Battery Recycling Debunks The Myth Of Electric Vehicle Waste


Conventional techniques of extracting and refining materials for battery production consume vast amounts of energy.

Producing a battery for an electric vehicle involves mining hundreds of pounds of hard-to-obtain minerals, highlighting the significant environmental impact of batteries, especially at the initial stages. However, advancements in battery recycling, notably by top U.S. recycler Redwood Materials, are reducing the environmental footprint of electric vehicles (EVs).

The traditional process of mining and refining materials for batteries demands a significant amount of energy. Consequently, the initial carbon footprint of an EV surpasses that of a typical internal combustion engine vehicle. However, this higher initial emission level is offset over time by the superior efficiency of electric motors, which can lead to a 70% reduction in total emissions throughout the vehicle’s lifespan. In the U.S., an EV reaches an environmental breakeven point after approximately 25,500 miles (41,000 kilometres), based on a Bloomberg NEF analysis. This analysis assumes the use of newly mined lithium, nickel, and cobalt, predicting these materials would be discarded at the end of the vehicle’s life—a scenario increasingly unlikely as EV batteries are highly valued and actively reclaimed by the emerging recycling industry.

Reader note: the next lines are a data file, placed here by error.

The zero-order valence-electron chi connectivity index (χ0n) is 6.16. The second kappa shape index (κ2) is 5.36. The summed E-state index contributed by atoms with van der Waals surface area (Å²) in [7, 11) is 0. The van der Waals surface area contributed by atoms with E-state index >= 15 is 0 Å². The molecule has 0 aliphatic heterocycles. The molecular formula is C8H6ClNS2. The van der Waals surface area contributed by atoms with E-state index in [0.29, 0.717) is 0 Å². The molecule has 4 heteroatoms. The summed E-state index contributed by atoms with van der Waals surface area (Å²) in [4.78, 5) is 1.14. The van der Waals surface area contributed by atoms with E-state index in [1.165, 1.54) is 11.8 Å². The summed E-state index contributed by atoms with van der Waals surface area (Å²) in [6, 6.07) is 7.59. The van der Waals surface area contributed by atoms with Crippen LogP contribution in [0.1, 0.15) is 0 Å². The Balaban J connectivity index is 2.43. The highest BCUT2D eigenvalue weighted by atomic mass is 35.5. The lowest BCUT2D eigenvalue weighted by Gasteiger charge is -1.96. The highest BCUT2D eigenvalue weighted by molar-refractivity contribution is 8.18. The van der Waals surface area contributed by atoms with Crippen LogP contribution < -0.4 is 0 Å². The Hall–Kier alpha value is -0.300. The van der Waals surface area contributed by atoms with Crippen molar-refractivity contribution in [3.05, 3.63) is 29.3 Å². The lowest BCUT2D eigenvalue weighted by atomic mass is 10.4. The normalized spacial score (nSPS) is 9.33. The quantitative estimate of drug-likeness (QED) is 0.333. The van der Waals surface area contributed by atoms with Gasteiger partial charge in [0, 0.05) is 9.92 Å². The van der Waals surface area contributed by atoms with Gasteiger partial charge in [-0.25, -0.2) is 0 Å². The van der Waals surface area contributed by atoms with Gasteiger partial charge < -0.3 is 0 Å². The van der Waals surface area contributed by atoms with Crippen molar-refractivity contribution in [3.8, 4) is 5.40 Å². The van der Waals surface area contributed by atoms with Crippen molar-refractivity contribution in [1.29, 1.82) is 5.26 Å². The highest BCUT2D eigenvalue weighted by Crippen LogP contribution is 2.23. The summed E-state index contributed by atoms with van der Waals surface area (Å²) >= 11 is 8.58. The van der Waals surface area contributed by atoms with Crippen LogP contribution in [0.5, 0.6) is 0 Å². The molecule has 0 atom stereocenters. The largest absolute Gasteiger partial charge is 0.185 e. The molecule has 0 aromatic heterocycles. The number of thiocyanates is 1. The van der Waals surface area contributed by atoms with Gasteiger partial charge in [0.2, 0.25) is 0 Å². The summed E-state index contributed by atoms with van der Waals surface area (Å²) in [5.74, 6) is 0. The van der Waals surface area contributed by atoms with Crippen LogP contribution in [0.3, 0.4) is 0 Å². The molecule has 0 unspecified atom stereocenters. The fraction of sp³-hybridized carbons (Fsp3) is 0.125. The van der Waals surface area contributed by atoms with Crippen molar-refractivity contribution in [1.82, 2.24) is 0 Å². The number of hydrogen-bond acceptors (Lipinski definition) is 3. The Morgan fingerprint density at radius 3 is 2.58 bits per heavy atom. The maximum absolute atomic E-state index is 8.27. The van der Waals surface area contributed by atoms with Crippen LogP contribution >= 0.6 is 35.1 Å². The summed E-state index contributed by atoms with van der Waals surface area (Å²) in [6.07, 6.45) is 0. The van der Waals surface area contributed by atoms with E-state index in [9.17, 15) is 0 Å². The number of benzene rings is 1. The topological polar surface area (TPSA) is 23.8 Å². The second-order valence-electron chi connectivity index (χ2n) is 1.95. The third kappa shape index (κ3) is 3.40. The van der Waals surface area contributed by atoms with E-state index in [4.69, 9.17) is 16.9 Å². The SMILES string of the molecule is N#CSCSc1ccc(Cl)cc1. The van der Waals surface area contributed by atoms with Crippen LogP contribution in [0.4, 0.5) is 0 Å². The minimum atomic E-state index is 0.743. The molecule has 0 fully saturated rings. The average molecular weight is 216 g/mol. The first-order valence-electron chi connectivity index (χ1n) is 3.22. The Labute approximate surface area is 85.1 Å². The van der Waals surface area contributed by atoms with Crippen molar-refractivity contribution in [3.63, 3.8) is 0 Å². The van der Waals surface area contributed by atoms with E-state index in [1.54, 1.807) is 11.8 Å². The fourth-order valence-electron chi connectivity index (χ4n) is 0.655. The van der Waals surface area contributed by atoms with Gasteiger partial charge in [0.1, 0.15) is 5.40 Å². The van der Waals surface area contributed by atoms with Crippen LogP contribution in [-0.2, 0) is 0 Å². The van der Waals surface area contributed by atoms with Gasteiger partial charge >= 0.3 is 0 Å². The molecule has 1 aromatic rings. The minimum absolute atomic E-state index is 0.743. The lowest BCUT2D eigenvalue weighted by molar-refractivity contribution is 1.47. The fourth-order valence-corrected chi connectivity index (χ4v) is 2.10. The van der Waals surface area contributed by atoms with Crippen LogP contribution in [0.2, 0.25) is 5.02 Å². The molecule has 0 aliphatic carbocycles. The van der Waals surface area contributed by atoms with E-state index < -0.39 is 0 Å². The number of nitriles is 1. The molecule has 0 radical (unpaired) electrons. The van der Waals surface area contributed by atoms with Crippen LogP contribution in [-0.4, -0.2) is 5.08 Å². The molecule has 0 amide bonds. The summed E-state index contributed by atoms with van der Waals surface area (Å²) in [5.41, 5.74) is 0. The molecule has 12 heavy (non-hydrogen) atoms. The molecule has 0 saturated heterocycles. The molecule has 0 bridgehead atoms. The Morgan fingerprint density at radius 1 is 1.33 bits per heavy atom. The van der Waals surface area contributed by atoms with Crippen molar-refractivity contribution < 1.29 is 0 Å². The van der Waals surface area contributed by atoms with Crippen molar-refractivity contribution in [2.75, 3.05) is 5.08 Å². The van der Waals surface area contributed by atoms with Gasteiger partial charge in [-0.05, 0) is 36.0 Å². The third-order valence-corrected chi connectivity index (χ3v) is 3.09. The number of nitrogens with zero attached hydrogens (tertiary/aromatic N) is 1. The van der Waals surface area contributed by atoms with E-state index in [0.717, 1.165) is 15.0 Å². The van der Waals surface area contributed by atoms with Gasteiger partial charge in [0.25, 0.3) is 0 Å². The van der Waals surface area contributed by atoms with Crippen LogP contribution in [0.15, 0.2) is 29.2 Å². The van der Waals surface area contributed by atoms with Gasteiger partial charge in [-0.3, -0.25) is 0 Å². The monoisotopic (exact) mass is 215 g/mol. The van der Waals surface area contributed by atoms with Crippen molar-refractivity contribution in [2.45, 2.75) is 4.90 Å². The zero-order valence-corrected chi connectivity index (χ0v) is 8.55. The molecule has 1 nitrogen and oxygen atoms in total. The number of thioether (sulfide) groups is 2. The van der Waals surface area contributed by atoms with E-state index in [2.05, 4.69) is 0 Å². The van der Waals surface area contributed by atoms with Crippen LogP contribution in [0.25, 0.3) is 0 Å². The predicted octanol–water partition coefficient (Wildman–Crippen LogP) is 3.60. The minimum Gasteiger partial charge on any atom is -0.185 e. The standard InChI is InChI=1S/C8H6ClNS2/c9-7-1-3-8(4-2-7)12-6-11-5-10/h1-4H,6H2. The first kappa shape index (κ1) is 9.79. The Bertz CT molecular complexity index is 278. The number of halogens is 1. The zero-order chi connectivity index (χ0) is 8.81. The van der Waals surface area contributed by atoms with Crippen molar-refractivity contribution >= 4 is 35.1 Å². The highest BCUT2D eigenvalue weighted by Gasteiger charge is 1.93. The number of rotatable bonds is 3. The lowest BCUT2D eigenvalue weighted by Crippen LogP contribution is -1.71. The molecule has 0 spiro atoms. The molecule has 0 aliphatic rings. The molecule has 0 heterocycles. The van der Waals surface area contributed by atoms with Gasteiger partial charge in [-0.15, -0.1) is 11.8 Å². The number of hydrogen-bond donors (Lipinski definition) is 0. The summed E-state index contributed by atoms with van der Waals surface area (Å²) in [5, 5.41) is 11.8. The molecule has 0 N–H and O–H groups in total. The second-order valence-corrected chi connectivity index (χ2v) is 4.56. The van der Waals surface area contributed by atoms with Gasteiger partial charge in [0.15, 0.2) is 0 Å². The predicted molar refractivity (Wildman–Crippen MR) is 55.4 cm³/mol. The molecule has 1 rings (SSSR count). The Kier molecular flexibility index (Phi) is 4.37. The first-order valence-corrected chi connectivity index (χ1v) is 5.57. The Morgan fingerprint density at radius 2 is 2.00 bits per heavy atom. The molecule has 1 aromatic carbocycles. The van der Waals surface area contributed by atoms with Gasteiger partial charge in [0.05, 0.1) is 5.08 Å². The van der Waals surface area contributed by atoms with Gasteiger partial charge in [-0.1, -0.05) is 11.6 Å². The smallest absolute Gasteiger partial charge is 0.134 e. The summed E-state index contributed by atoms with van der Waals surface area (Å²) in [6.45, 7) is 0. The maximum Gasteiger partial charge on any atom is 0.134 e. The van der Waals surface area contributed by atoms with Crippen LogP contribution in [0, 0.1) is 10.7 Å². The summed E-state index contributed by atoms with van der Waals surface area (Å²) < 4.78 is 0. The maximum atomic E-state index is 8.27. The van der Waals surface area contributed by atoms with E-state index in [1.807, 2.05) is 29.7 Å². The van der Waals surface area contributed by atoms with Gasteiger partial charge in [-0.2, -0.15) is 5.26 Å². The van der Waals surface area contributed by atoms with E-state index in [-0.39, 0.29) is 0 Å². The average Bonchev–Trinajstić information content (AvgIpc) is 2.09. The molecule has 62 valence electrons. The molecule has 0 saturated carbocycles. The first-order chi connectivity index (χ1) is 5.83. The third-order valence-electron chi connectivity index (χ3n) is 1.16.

Although still developing, the EV recycling sector is already profitable and can retrieve over 95% of crucial minerals. Preliminary findings from Stanford University, pending peer review, suggest that Redwood Materials’ recycling process emits up to 80% fewer emissions than conventional supply chains that rely on high-emission refineries. This efficiency could reduce the environmental breakeven time for an average EV to under 15,000 miles when compared to an internal combustion engine vehicle.

The electricity source used in battery manufacturing and vehicle charging is crucial in determining when an EV reaches its breakeven point. Cleaner electricity sources can significantly shorten this period. Even in areas still reliant on coal for power, EVs ultimately have a lower environmental impact.

The Stanford study also noted that recycling batteries consumes 79% less energy and produces 55% fewer CO2 emissions than traditional refining methods. By maintaining a local recycling supply chain, as opposed to the extensive refining process required for newly mined minerals, total CO2 savings can reach up to 80%, effectively closing the loop on emissions.


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